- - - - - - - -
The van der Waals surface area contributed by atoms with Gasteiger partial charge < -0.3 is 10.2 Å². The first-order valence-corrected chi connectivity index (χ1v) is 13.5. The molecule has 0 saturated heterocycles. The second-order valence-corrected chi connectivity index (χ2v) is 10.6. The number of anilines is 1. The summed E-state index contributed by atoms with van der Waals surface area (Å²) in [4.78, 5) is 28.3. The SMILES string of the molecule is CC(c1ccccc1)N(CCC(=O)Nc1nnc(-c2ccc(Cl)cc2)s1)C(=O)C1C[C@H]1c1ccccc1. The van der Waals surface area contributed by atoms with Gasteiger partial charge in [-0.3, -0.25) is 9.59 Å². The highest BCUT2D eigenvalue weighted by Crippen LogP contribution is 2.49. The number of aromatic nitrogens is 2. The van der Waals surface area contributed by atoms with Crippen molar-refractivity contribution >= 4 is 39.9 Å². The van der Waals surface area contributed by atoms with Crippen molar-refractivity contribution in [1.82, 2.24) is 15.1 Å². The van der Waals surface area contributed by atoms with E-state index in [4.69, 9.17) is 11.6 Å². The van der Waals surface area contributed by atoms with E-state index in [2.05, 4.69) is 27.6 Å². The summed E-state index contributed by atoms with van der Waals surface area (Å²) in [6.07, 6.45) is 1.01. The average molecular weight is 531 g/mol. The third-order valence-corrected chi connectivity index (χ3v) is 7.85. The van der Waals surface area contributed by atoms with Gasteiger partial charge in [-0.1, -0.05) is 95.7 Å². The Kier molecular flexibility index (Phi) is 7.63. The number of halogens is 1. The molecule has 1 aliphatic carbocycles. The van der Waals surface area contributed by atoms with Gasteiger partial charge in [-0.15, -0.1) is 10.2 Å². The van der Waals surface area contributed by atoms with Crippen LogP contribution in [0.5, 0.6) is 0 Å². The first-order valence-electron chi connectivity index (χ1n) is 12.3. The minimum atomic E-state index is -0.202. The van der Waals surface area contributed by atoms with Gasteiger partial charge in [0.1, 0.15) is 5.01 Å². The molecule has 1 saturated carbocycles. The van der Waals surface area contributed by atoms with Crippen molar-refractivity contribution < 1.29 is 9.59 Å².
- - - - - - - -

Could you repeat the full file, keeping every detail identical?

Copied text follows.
The van der Waals surface area contributed by atoms with Gasteiger partial charge < -0.3 is 10.2 Å². The first-order valence-corrected chi connectivity index (χ1v) is 13.5. The molecule has 0 saturated heterocycles. The second-order valence-corrected chi connectivity index (χ2v) is 10.6. The number of anilines is 1. The summed E-state index contributed by atoms with van der Waals surface area (Å²) in [4.78, 5) is 28.3. The SMILES string of the molecule is CC(c1ccccc1)N(CCC(=O)Nc1nnc(-c2ccc(Cl)cc2)s1)C(=O)C1C[C@H]1c1ccccc1. The van der Waals surface area contributed by atoms with Gasteiger partial charge in [-0.3, -0.25) is 9.59 Å². The highest BCUT2D eigenvalue weighted by Crippen LogP contribution is 2.49. The number of aromatic nitrogens is 2. The van der Waals surface area contributed by atoms with Crippen molar-refractivity contribution >= 4 is 39.9 Å². The van der Waals surface area contributed by atoms with Crippen molar-refractivity contribution in [1.82, 2.24) is 15.1 Å². The van der Waals surface area contributed by atoms with E-state index in [4.69, 9.17) is 11.6 Å². The van der Waals surface area contributed by atoms with E-state index in [2.05, 4.69) is 27.6 Å². The summed E-state index contributed by atoms with van der Waals surface area (Å²) in [6.07, 6.45) is 1.01. The average molecular weight is 531 g/mol. The third-order valence-corrected chi connectivity index (χ3v) is 7.85. The van der Waals surface area contributed by atoms with Gasteiger partial charge in [-0.1, -0.05) is 95.7 Å². The Kier molecular flexibility index (Phi) is 7.63. The number of halogens is 1. The molecule has 1 aliphatic carbocycles. The van der Waals surface area contributed by atoms with Gasteiger partial charge in [-0.15, -0.1) is 10.2 Å². The van der Waals surface area contributed by atoms with Crippen LogP contribution in [0.5, 0.6) is 0 Å². The first-order valence-electron chi connectivity index (χ1n) is 12.3. The minimum atomic E-state index is -0.202. The van der Waals surface area contributed by atoms with Gasteiger partial charge in [0.1, 0.15) is 5.01 Å². The molecule has 1 saturated carbocycles. The van der Waals surface area contributed by atoms with Crippen molar-refractivity contribution < 1.29 is 9.59 Å².